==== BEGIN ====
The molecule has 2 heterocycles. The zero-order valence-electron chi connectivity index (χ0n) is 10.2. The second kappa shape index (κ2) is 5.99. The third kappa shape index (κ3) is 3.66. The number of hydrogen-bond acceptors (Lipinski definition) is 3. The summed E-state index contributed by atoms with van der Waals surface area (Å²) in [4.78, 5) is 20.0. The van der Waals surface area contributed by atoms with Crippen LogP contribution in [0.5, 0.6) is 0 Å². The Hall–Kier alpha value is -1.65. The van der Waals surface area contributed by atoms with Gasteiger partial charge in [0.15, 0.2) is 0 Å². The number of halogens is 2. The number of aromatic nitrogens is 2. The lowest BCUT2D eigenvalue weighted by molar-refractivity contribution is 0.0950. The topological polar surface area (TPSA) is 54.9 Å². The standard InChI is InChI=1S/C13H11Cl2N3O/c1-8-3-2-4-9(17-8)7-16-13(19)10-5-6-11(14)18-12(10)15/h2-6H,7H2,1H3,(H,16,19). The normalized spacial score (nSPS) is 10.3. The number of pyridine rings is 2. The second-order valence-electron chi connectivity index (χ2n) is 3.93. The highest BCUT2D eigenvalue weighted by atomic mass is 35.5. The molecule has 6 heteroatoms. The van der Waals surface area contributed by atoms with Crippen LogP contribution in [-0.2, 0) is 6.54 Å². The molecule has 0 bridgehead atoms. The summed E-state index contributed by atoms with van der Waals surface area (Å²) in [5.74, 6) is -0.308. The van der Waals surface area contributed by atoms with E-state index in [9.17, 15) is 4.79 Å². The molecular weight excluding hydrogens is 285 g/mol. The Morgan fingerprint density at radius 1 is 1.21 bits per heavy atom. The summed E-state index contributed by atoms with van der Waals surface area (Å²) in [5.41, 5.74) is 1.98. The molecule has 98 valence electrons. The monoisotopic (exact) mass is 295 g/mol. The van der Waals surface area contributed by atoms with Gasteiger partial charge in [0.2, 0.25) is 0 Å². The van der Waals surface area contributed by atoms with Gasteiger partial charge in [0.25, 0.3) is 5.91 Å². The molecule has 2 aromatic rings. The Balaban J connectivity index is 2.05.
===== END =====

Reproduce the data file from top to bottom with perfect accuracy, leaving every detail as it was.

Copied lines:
The molecule has 2 heterocycles. The zero-order valence-electron chi connectivity index (χ0n) is 10.2. The second kappa shape index (κ2) is 5.99. The third kappa shape index (κ3) is 3.66. The number of hydrogen-bond acceptors (Lipinski definition) is 3. The summed E-state index contributed by atoms with van der Waals surface area (Å²) in [4.78, 5) is 20.0. The van der Waals surface area contributed by atoms with Crippen LogP contribution in [0.5, 0.6) is 0 Å². The Hall–Kier alpha value is -1.65. The van der Waals surface area contributed by atoms with Gasteiger partial charge in [0.15, 0.2) is 0 Å². The number of halogens is 2. The number of aromatic nitrogens is 2. The lowest BCUT2D eigenvalue weighted by molar-refractivity contribution is 0.0950. The topological polar surface area (TPSA) is 54.9 Å². The standard InChI is InChI=1S/C13H11Cl2N3O/c1-8-3-2-4-9(17-8)7-16-13(19)10-5-6-11(14)18-12(10)15/h2-6H,7H2,1H3,(H,16,19). The normalized spacial score (nSPS) is 10.3. The number of pyridine rings is 2. The second-order valence-electron chi connectivity index (χ2n) is 3.93. The highest BCUT2D eigenvalue weighted by atomic mass is 35.5. The molecule has 6 heteroatoms. The van der Waals surface area contributed by atoms with Crippen LogP contribution in [-0.2, 0) is 6.54 Å². The molecule has 0 bridgehead atoms. The summed E-state index contributed by atoms with van der Waals surface area (Å²) in [5.74, 6) is -0.308. The van der Waals surface area contributed by atoms with E-state index in [9.17, 15) is 4.79 Å². The molecular weight excluding hydrogens is 285 g/mol. The Morgan fingerprint density at radius 1 is 1.21 bits per heavy atom. The summed E-state index contributed by atoms with van der Waals surface area (Å²) in [5.41, 5.74) is 1.98. The molecule has 98 valence electrons. The monoisotopic (exact) mass is 295 g/mol. The van der Waals surface area contributed by atoms with Gasteiger partial charge in [0.2, 0.25) is 0 Å². The van der Waals surface area contributed by atoms with Gasteiger partial charge in [0.25, 0.3) is 5.91 Å². The molecule has 2 aromatic rings. The Balaban J connectivity index is 2.05.